Wednesday, December 11, 2013
By Ray Routhier firstname.lastname@example.org
AUBURN — To me, the dining chair looked done.
George Colby Jr., right, a cabinetmaker at Thos. Moser Cabinetmakers in Auburn, shows Ray Routhier how to sand the back of a chair.
John Patriquin /Staff Photographer
Cabinetmaker George Colby Jr., left, shows reporter Ray Routhier how to sand a chair at Thos. Moser Cabinetmakers. It takes nine to 10 hours to make a chair.
John Patriquin /Staff Photographer
ABOUT THIS SERIES
MAINE AT WORK takes an interactive look at iconic, visible or just plain interesting jobs done by folks in Maine. Reporter Ray Routhier shadows a worker or workers, reports what he sees and tries his hand at some of the job's duties.
IF YOU'D LIKE to suggest a job to be explored in this feature, e-mail email@example.com or call 791-6454.
THIS WEEK'S JOB
TITLE: Cabinetmaker, Thos. Moser Cabinetmakers, Auburn.
WORKER: George Colby Jr., 30, of New Gloucester.
HOURS: 7 a.m. to 4 p.m., four days a week now. (Can increase with workload.)
DUTIES: Making furniture by hand, including cutting, gluing, sanding, grinding and even sculpting until the piece is done. Colby is also safety coordinator for the shop, making sure workers take steps to prevent accidents, injuries and health hazards such as breathing in wood dust.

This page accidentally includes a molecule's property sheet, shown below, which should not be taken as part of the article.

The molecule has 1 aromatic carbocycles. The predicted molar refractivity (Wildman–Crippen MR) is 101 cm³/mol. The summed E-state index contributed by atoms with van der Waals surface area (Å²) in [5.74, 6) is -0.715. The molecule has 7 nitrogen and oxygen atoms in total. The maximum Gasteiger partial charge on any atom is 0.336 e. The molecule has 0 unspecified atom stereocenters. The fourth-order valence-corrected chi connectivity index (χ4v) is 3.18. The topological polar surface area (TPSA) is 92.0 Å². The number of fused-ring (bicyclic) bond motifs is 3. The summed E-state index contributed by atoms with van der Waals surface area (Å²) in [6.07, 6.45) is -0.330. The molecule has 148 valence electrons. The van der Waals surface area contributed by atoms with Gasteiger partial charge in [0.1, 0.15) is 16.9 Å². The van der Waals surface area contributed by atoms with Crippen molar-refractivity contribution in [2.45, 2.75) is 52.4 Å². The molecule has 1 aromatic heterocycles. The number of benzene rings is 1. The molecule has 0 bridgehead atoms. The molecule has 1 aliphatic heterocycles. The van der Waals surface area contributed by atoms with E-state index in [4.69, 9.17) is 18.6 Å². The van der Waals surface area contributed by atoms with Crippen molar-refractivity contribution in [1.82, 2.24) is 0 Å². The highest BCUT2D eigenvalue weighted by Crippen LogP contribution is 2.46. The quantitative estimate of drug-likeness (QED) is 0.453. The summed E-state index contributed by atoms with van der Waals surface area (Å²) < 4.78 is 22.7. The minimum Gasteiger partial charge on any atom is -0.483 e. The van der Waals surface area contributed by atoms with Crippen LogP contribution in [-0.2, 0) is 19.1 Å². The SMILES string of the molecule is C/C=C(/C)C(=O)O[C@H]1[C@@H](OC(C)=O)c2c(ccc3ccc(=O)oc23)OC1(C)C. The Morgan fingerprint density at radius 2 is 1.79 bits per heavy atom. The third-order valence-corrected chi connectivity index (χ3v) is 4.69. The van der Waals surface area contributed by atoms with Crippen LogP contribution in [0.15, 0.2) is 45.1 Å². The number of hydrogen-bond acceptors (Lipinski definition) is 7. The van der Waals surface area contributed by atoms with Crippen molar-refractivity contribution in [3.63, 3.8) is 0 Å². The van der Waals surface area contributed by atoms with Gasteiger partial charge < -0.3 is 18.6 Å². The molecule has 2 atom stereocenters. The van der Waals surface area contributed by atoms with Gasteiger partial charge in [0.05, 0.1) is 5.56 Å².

SALARY: $11 to $18 an hour.
SURPRISING FACTS: It takes nine to 10 hours for a cabinetmaker to craft one of Moser's Pasadena arm chairs ($2,500), not including the rough cuts of wood or applying the finish. Most injuries among cabinetmakers are caused not by tools but by repetitive stress.
PERKS: $100 annual tool allowance, so workers can buy their own hand tools. Monthly project time, when workers can use Thos. Moser equipment for personal projects. Free scrap wood for employees for use as kindling or for small projects at home.
It wasn't stained or finished, but other than that it was fully assembled – arms, back, legs, seat. I would have been happy to take it home.
But cabinetmaker George Colby Jr., an 11-year veteran of making furniture at Thos. Moser Cabinetmakers in Auburn, told me it would take another three hours or so of hand labor before the chair could go off to the finishing room.
"See how rough that seat feels?" asked Colby, 30, as he motioned for me to run my fingers over the wood. Felt pretty smooth to my untrained fingers. "That's very rough; we have to work on that."
Colby took a couple of passes over the wooden seat with an air grinder – a loud, spinning disc that power-sands wood with only the slightest amount of pressure – then gave the tool to me.